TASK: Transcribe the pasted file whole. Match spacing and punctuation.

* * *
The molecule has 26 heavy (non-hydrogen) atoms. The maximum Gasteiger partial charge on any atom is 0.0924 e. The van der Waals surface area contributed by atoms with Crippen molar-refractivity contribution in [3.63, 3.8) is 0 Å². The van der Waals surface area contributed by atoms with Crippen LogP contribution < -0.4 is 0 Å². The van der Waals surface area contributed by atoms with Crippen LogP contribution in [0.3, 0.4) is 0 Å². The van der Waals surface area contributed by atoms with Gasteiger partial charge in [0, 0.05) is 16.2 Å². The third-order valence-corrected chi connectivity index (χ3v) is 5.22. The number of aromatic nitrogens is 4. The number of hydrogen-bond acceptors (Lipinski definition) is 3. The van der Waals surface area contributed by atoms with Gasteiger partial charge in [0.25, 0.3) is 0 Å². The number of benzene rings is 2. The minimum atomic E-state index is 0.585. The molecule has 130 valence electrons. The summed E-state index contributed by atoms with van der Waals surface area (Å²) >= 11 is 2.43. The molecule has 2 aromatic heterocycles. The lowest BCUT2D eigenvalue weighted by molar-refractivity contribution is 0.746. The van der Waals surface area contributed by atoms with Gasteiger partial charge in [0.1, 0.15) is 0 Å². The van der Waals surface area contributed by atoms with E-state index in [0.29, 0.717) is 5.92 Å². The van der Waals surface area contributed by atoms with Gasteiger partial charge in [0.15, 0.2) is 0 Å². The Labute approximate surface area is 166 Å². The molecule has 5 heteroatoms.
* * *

The molecule has 26 heavy (non-hydrogen) atoms. The maximum Gasteiger partial charge on any atom is 0.0924 e. The van der Waals surface area contributed by atoms with Crippen molar-refractivity contribution in [3.63, 3.8) is 0 Å². The van der Waals surface area contributed by atoms with Crippen LogP contribution < -0.4 is 0 Å². The van der Waals surface area contributed by atoms with Crippen LogP contribution in [0.3, 0.4) is 0 Å². The van der Waals surface area contributed by atoms with Gasteiger partial charge in [0, 0.05) is 16.2 Å². The third-order valence-corrected chi connectivity index (χ3v) is 5.22. The number of aromatic nitrogens is 4. The number of hydrogen-bond acceptors (Lipinski definition) is 3. The van der Waals surface area contributed by atoms with Gasteiger partial charge in [0.25, 0.3) is 0 Å². The number of benzene rings is 2. The minimum atomic E-state index is 0.585. The molecule has 130 valence electrons. The summed E-state index contributed by atoms with van der Waals surface area (Å²) >= 11 is 2.43. The molecule has 2 aromatic heterocycles. The lowest BCUT2D eigenvalue weighted by molar-refractivity contribution is 0.746. The van der Waals surface area contributed by atoms with Gasteiger partial charge in [0.1, 0.15) is 0 Å². The van der Waals surface area contributed by atoms with E-state index in [0.29, 0.717) is 5.92 Å². The van der Waals surface area contributed by atoms with Gasteiger partial charge in [0.15, 0.2) is 0 Å². The Labute approximate surface area is 166 Å². The molecule has 5 heteroatoms.